The University of Nottingham welcomes the diversity of appearance that people from different religious and belief backgrounds can bring. However, there may be health and safety or professional considerations that would restrict certain modes of dress in particular contexts, for example when working on placement. In such cases, it will be necessary for the University to consult with staff/students and placement providers who may be affected by a restriction.
The Accommodation Services website has full details on the accommodation guarantee.
You will find information about tuition fees on the University fees website. If you are studying part-time please note that the tuition fee rate will normally be half the published amount.
Making your studies affordable is a key priority at The University of Nottingham and the University has designed a bursary scheme which helps undergraduate students across the broadest possible income range.
Find out more about the range of scholarships and bursaries available at the University.
After undergraduate study many of our students wish to take their studies further. Some take up postgraduate courses in other universities, whilst many stay in or come to this school to embark on a Masters or Research Degree.
Our postgraduate students work on a wide range of topics, from the study of Old English vocabulary to women writers and the Second World War, or the sensation novels of the 1860s, or language and gender in higher education.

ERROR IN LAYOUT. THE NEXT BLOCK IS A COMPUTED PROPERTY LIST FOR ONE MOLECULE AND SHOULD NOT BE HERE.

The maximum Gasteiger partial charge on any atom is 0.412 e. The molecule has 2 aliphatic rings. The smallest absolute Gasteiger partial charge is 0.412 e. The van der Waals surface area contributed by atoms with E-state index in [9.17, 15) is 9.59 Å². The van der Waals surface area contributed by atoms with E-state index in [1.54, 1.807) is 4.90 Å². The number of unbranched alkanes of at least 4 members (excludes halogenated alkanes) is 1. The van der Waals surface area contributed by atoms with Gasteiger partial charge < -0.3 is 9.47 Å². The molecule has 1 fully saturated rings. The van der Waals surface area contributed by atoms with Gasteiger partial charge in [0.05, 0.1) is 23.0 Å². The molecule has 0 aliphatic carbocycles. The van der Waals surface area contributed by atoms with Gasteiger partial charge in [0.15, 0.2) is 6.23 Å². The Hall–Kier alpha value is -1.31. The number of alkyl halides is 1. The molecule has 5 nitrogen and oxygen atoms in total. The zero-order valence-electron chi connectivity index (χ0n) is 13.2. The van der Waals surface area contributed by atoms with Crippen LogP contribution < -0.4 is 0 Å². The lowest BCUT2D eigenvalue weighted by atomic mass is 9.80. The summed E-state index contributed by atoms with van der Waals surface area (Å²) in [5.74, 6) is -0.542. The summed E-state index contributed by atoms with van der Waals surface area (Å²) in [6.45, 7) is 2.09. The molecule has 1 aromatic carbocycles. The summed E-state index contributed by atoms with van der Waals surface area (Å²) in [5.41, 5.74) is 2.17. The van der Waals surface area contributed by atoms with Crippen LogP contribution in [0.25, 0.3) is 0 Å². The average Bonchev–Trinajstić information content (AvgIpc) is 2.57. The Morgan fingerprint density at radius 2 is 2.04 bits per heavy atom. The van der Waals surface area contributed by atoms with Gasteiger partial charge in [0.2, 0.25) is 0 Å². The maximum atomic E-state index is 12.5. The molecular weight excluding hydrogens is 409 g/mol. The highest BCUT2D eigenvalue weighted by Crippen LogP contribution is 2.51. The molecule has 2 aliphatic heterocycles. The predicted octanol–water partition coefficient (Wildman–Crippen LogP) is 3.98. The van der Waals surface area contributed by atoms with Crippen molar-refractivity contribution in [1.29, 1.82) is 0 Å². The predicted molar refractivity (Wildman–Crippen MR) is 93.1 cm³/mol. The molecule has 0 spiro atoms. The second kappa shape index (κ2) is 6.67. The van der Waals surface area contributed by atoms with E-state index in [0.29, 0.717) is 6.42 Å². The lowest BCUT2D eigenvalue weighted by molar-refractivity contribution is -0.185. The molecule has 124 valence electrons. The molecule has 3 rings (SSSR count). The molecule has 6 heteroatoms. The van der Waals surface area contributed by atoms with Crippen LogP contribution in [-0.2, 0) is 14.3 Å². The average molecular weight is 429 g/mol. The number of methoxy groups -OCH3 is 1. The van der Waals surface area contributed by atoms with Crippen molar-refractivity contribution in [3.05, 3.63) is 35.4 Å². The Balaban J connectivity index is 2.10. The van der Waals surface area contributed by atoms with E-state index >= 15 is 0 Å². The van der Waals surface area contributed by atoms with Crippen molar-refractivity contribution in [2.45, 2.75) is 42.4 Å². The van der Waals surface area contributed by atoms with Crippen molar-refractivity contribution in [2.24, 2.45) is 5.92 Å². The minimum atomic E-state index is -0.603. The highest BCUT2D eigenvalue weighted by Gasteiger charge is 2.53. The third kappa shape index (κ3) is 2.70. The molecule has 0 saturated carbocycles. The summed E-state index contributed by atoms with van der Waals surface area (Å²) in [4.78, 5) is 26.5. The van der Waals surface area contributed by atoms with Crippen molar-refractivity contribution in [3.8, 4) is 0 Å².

The University has a large number of computer rooms across all campuses to provide on-site, 24 hour, computer access for all students. There is wireless access, network points in study bedrooms in halls of residence and a laptop loan facility with University computer service points across campus. Further information is available from the Information Services (IS) website.
If you need help with information systems or computers then the University has help and support from Information Services (IS). A member of their support team is available in the Student Services Centre, Portland Building, University Park to help with any queries you may have or you can find someone to help you at the Hallward Library reception desk. You can also telephone (0115 951 3333) or email the Student IT Service Desk.
We have a section on the website for International Students that will help you with queries about your fees, language tuition, living in Nottingham and support for international students and their families travelling to, and during your studies at, Nottingham.
Information about admissions, entry requirements, courses etc. is available under the relevant section for Prospective Students (Undergraduate, Masters or Research).
The University provides excellent childcare facilities for children from the age of six weeks to 12 years.
There are nursery facilities, a holiday playscheme and toy library. For further information, please contact Childcare services.
The city of Nottingham is an exciting, vibrant, cosmopolitan city in the East Midlands with endless sources of entertainment including festivals, theatre, live music venues, pubs and clubs, cinemas and restaurants and cafes to cater for every taste.
Find out more about the student life at Nottingham.
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University Park, Nottingham NG7 2RD